that we interpret otherwise, yet we can get nothing by repining, nor save anything by resisting.




You will say, perhaps, that one thing was all to you, and your fondness of it made you indifferent to everything else. But this, I doubt, will be so far from justifying you, that it will prove to be your fault, as well as your misfortune. God Almighty gave you all the blessings of life, and you set your heart wholly upon one, and despise or undervalue all the rest: is this his fault or yours? Nay, is it not to be very unthankful to Heaven, as well as very scornful to the rest of the world? is it not to say, because you have lost one thing God has given, you thank him for nothing he has left, and care not what he takes away? is it not to say, since that one thing is gone out of the world, there is nothing left in it which you think can deserve your kindness or esteem? *



Christianity teaches and commands us to moderate our passions; to temper our affections towards all things below; to be thankful for the possession, and patient under the loss, whenever He who gave shall see fit to take away. Your extreme fondness was perhaps as displeasing to God before, as now your extreme affliction is; and your loss may have been a punishment for your faults in the manner of enjoying what you had. It is, at least, pious to ascribe all the ill that befalls us to our own demerits, rather than to injustice in God. And it becomes us better to adore the issues of his providence in the effects, than to inquire into the causes; for submission is the only way of reasoning between a creature and its Maker; and contentment in his will is the greatest duty we can pretend to, and the best remedy we can apply to all our misfortunes.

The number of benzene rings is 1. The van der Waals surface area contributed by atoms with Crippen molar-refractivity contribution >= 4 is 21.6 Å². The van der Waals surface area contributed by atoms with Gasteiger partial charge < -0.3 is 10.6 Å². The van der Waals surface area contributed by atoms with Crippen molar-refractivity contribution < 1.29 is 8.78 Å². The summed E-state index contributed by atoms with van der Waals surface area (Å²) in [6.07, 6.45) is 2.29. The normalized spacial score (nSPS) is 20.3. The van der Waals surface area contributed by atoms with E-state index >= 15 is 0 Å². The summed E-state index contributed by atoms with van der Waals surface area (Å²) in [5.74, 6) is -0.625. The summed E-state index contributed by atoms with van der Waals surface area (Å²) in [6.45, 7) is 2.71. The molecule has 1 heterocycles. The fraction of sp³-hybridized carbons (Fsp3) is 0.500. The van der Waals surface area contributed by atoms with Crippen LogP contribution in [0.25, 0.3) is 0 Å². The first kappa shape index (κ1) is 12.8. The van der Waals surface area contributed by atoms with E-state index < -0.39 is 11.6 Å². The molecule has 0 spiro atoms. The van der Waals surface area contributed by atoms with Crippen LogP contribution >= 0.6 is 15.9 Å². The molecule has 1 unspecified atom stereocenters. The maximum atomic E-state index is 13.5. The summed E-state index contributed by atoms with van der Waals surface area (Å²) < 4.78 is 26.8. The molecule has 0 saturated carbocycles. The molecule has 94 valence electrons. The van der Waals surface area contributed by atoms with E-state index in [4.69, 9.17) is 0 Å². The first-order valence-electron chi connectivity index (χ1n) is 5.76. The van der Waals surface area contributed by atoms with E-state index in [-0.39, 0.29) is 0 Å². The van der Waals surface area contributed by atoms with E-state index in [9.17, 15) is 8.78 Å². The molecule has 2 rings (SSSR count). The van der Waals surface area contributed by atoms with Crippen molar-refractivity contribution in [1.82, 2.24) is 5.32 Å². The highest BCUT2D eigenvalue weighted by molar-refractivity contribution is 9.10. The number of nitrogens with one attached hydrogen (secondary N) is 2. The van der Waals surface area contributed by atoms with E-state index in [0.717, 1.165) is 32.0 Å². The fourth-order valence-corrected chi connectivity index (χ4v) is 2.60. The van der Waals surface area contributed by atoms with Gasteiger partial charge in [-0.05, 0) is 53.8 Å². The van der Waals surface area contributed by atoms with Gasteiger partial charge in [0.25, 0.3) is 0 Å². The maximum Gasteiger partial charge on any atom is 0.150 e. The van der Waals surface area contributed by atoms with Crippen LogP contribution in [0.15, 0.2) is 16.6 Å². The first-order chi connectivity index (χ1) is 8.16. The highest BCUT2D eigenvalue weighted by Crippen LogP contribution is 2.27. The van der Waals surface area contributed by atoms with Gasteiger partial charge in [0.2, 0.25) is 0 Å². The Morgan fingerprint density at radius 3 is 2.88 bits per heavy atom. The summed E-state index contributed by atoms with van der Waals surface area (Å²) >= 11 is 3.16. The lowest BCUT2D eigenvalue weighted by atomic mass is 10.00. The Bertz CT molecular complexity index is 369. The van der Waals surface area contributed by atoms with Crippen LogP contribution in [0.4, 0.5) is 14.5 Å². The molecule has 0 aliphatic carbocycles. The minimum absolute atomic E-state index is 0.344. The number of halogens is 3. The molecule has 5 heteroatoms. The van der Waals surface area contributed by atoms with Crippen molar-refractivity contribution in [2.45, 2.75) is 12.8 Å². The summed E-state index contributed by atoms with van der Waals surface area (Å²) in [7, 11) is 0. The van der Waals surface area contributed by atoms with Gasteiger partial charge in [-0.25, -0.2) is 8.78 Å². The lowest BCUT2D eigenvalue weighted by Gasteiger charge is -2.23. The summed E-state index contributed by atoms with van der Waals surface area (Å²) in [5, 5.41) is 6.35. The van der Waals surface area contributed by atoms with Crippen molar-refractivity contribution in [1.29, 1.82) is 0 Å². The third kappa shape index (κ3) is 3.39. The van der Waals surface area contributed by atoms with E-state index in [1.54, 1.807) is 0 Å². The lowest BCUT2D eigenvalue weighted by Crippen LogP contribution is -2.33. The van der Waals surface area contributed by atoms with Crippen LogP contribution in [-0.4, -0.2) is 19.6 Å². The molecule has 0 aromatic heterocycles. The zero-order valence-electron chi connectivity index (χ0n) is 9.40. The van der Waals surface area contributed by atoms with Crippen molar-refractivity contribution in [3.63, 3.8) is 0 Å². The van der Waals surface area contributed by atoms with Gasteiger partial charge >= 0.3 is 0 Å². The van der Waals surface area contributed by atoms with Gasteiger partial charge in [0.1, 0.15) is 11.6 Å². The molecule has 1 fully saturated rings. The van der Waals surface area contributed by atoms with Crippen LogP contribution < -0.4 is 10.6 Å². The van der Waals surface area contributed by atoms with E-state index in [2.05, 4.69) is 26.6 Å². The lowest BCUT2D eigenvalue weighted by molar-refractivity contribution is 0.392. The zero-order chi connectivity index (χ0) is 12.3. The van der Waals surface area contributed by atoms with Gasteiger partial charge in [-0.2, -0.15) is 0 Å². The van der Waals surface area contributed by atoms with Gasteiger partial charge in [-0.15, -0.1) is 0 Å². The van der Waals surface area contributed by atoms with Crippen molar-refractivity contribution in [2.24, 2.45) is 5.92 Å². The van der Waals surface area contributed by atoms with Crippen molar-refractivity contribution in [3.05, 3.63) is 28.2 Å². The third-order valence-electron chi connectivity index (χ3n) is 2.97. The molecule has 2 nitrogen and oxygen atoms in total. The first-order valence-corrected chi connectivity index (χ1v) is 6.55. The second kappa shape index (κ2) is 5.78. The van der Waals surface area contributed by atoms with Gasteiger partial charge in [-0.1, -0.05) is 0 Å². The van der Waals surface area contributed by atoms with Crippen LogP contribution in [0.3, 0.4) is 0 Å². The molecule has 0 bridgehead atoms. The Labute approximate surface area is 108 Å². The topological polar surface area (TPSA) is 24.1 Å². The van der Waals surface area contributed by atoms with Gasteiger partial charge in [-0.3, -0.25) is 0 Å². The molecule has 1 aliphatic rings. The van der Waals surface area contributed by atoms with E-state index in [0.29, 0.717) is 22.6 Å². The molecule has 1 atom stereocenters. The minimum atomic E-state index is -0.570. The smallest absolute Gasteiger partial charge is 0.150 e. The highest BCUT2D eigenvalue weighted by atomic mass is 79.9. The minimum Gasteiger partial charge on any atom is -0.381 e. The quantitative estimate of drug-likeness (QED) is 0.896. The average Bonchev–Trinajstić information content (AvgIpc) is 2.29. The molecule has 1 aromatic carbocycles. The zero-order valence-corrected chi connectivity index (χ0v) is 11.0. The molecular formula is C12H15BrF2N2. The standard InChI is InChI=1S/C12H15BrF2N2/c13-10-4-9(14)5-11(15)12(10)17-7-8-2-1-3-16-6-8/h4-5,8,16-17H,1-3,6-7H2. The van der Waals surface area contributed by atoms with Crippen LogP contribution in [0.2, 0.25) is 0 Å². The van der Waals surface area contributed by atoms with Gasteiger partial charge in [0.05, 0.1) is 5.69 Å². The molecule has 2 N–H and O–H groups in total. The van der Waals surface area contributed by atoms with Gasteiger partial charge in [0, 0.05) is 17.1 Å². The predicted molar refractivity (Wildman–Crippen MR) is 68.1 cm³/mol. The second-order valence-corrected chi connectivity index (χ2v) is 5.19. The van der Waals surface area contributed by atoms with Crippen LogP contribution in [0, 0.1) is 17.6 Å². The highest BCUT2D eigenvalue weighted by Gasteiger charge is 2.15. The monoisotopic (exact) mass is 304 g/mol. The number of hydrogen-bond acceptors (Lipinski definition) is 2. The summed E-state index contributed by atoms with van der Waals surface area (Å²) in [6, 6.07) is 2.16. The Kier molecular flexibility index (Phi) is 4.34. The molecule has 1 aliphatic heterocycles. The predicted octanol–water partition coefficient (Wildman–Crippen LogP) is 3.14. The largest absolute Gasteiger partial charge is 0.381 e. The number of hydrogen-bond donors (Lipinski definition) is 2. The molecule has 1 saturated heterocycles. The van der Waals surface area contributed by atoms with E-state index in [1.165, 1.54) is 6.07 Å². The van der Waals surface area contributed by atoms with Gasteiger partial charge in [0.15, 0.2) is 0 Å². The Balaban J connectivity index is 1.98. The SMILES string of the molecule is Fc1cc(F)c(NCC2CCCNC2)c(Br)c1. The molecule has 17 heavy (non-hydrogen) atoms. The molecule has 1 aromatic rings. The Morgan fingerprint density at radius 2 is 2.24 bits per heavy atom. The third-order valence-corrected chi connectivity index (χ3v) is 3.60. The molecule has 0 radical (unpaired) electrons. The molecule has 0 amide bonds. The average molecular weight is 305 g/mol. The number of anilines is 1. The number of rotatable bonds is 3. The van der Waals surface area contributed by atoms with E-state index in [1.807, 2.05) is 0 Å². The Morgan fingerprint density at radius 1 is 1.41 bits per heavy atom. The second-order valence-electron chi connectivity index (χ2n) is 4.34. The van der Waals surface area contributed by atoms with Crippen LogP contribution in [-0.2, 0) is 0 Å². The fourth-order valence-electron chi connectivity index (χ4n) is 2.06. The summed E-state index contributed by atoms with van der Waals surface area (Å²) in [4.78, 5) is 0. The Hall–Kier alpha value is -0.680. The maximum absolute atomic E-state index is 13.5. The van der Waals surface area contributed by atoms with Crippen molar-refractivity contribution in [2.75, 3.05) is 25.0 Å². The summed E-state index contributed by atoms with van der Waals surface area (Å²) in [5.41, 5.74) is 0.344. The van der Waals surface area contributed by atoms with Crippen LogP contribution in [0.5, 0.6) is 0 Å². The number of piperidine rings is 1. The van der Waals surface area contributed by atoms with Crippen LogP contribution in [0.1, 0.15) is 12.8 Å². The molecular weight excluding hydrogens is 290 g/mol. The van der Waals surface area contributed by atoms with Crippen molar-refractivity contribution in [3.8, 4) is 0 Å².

LORD SHAFTESBURY. 1671-1713. (Manual, p. 297.)



How oblique and faintly looks the sun on yonder climates, far removed from him! How tedious are the winters there! How deep the horrors of the night, and how uncomfortable even the light of day! The freezing winds employ their fiercest breath, yet are not spent with blowing. The sea, which elsewhere is scarce confined within its limits, lies here immured in walls of crystal. The snow covers the hills, and almost fills the lowest valleys. How wide and deep it lies, incumbent o'er the plains, hiding the sluggish rivers, the shrubs and trees, the dens of beasts, and mansions of distressed and feeble men! See where they lie confined, hardly secure against the raging cold or the attacks of the wild beasts, now masters of the wasted field, and forced by hunger out of the naked wood. Yet not disheartened (such is the force of human breasts), but thus provided for by art and